More than just comic relief, Best believes Jar Jar manages to exhibit many laudable traits. "I think his greatest quality is his honesty," Best says. "Whether you like the character or not, he is what he is. There are no pretenses, and there is nothing else other than what he is. He just wants to do good all the time, and he's not a character that has any secrets or a dark side."
Having the one character known completely for his dark side as a close friend isn't easy. "It's hard to say what Jar Jar thinks of Anakin because he has been with Anakin ever since he was nine years old," Best explains. "And he's seen Anakin grow up to discover his powers and lose his family. They've been kind of like, dare I say, brothers, in the whole struggle. So when Anakin was being influenced by Palpatine, I'm sure Jar Jar was a bit put off, maybe a little scared for Anakin, maybe a little protective. But there's really nothing that Jar Jar could do about it." Editor's Note: Palpatine vs. Jar Jar.....now THERE's a Pay Per View event people would cough up big bucks for, eh?!
Star Wars Named 'Overall Best License Of Year'
Star Wars was named the Overall Best License of the Year by the International Licensing Industry Merchandisers' Association (LIMA) at its awards ceremony the night of June 21 in New York City. That is the top award from the association representing an industry that many say the original Star Wars movie jump-started nearly 30 years ago.
Star Wars was chosen as the year's top license by the board of LIMA from among dozens of other licensed brands. Howard Roffman, President of Lucas Licensing accepted the award with seven other members of his team, and thanked LIMA and its members.
"It definitely helps to have a property as great as Star Wars that has been around for 30 years, and coming from a brilliant visionary like George Lucas. But it took more than that to make Star Wars a licensing success. It began with our team at Lucas Licensing, which I think is the best team in the business.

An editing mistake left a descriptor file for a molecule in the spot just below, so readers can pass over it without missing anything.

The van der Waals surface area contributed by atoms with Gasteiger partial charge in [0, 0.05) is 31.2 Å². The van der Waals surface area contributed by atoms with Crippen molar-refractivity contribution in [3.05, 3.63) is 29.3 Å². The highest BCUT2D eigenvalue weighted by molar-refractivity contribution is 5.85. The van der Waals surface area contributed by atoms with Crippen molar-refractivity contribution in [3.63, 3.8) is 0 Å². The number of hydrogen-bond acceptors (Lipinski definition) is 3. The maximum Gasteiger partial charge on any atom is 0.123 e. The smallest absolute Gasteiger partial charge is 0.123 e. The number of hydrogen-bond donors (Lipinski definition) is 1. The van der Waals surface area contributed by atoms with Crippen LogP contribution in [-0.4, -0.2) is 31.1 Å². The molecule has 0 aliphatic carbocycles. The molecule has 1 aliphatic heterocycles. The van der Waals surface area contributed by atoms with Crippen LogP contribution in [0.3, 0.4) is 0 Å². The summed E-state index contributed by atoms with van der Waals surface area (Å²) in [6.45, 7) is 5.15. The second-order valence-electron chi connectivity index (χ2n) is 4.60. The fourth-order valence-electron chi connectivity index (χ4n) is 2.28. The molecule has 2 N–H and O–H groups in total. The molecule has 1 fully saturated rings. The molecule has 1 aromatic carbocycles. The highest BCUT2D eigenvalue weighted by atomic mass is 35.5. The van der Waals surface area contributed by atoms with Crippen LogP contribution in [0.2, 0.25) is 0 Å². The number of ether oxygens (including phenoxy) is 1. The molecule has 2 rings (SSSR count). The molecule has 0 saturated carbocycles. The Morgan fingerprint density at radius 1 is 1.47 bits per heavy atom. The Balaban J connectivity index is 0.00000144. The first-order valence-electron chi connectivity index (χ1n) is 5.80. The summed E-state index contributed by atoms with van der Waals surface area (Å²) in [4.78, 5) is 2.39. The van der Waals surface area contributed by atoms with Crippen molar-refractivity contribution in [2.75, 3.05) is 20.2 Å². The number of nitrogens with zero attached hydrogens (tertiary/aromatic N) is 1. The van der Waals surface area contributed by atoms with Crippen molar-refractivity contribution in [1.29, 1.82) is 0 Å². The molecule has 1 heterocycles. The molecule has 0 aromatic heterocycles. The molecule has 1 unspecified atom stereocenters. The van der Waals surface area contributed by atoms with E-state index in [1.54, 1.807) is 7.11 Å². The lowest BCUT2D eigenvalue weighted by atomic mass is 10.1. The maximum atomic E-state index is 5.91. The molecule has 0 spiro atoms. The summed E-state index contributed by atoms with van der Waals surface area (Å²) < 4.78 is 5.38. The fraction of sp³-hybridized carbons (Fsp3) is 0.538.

"We're also lucky to have a great group of licensees who have a real passion for Star Wars," Roffman added. "And we couldn't have done it without the tremendous support from retailers, particularly Wal-Mart, Target, and Toys "R" Us, as well as our promotional partners." Editor's Note: Thank the evil Empires. Palpatine would be proud.
LIMA noted that its "best in show" award recognizes "the property that has had a significant and profound impact on the licensing community at retail and in the general marketplace during calendar year 2005." Last year was the biggest ever for Star Wars merchandise, with $3 billion of worldwide retail sales. Not only was Episode III Revenge of the Sith the highest grossing film at the global box-office, but Star Wars was the Number 1 Entertainment License of the year, Boys Toy line, Movie-based Video Game franchise, and Licensed Publishing franchise.
The Licensing International show is a 3-day annual trade event that gives owners and agents of intellectual properties the opportunity to showcase their brands to high-profile manufacturers, retailers, licensees, and promotional partners. This year marked the first time in a decade that Lucasfilm has been a show exhibitor, but most of the action took place off the floor where Licensing team members had wall to wall private discussions about both the Star Wars and Indiana Jones brands.
Also at the awards ceremony, attended by a record 1,100 guests, the award for Best Film, Television & Entertainment Brand Licensee of the Year Award went to Hasbro Inc. for its Star Wars Lightsaber Battle Game.
Don't Swat at Yoda